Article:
180 years of Texas Independence celebrated in San Felipe: History comes alive at historical site


Nearly 400 school children from several districts in the region came to learn and celebrate Texas Independence Day Wednesday at San Felipe de Austin State Historic Site. 

The celebration was in sharp contrast the mood 180 years ago to the day when delegates at Washington-on-the- Brazos signed the Declaration of Texas Independence from Mexico all the while preparing to fight the Mexican army under Gen. Antonio Lopez de Santa Anna. 

On Wednesday, children greeted Scott McMahon, a reenactor who rode into San Felipe on horseback dressed in period clothes and carrying a replica of the Victory or Death letter that William Travis wrote asking for reinforcements to come to the aid of the men in Alamo.

McMahon has been riding the route that the various letters Travis penned 180 years ago would have taken to reach San Felipe and also Washington-on-the-Brazos.

“I rode in and talked about the letter and gave them information about the ride,” he said.

He repeated the event several times throughout the day for different school groups.

“They’ve asked a lot of good questions and have been really interested in what we’ve been talking about,” he said.

He said that he felt blessed to have good weather for his week-long journey from the Alamo to Washington-on-the-Brazos, where he was due to arrive on Saturday for the annual celebration there.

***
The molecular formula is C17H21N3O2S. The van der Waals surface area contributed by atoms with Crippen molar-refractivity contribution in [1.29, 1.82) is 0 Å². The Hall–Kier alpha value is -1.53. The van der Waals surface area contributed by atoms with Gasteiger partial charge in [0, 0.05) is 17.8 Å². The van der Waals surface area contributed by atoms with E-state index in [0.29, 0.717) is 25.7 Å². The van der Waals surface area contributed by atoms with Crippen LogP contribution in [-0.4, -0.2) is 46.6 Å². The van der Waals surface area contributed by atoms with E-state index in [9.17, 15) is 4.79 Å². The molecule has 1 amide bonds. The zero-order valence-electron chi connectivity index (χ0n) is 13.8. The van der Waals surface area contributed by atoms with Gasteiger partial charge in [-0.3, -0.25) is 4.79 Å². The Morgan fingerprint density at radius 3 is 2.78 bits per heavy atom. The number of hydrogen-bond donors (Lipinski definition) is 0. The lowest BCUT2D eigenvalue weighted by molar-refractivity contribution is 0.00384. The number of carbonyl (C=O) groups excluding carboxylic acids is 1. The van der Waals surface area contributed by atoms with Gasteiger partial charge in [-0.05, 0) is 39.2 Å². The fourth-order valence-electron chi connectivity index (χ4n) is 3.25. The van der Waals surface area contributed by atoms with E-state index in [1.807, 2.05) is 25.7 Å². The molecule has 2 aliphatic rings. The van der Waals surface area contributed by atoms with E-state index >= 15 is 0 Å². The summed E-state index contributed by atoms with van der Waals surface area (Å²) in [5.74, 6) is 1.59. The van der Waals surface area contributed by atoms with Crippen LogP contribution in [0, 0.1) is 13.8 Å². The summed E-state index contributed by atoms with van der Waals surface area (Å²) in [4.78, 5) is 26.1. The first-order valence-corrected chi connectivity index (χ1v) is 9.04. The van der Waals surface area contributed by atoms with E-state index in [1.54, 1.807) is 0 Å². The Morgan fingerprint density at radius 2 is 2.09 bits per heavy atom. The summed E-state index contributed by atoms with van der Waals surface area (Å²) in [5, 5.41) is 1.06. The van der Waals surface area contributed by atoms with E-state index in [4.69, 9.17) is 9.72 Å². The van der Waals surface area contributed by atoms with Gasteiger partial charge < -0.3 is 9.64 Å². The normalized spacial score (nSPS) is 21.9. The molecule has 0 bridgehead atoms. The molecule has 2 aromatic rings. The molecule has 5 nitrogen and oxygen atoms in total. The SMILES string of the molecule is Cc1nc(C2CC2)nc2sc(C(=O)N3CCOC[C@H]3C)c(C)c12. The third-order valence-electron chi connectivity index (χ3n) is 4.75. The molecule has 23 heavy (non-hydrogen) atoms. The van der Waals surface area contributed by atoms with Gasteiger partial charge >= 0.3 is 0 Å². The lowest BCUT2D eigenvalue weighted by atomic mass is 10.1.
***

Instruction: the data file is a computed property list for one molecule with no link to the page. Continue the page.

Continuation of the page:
“I expected to be saddle sore and tired from sleeping on the ground but I haven’t had a problem with any of it,” he said.

Several groups and agencies had stations set up around the site and demonstrated different things such as old fashioned games, a printing press, black powder shooting, blacksmithing, harvesting cotton, colonial life, cooking and more. 

The children rotated stations every 20 minutes. 

McMahon’s father, Jerry McMahon, was dressed in buckskins and demonstrated his flintlock rifle to the amazement of children and teachers. 

Cody Mobley demonstrated tools that would have been used in the early 1800s and Ed Richards of Richmond taught the kids how to march and carry wooden rifles. 

Carolyn Bilski, president of the Friends of San Felipe de Austin State Historic Site, was helping stamp booklets with Stephen F. Austin’s signature.

“This is a great opportunity to share with the next generation and future leaders how important Texas history is,” she said.

Bryan McAuley, site manager for the historic site, said he was very pleased with the way things went with so many people participating in so many ways at the site.

“What a great way to celebrate the history of Texas and to bring visitors to our site,” he said.


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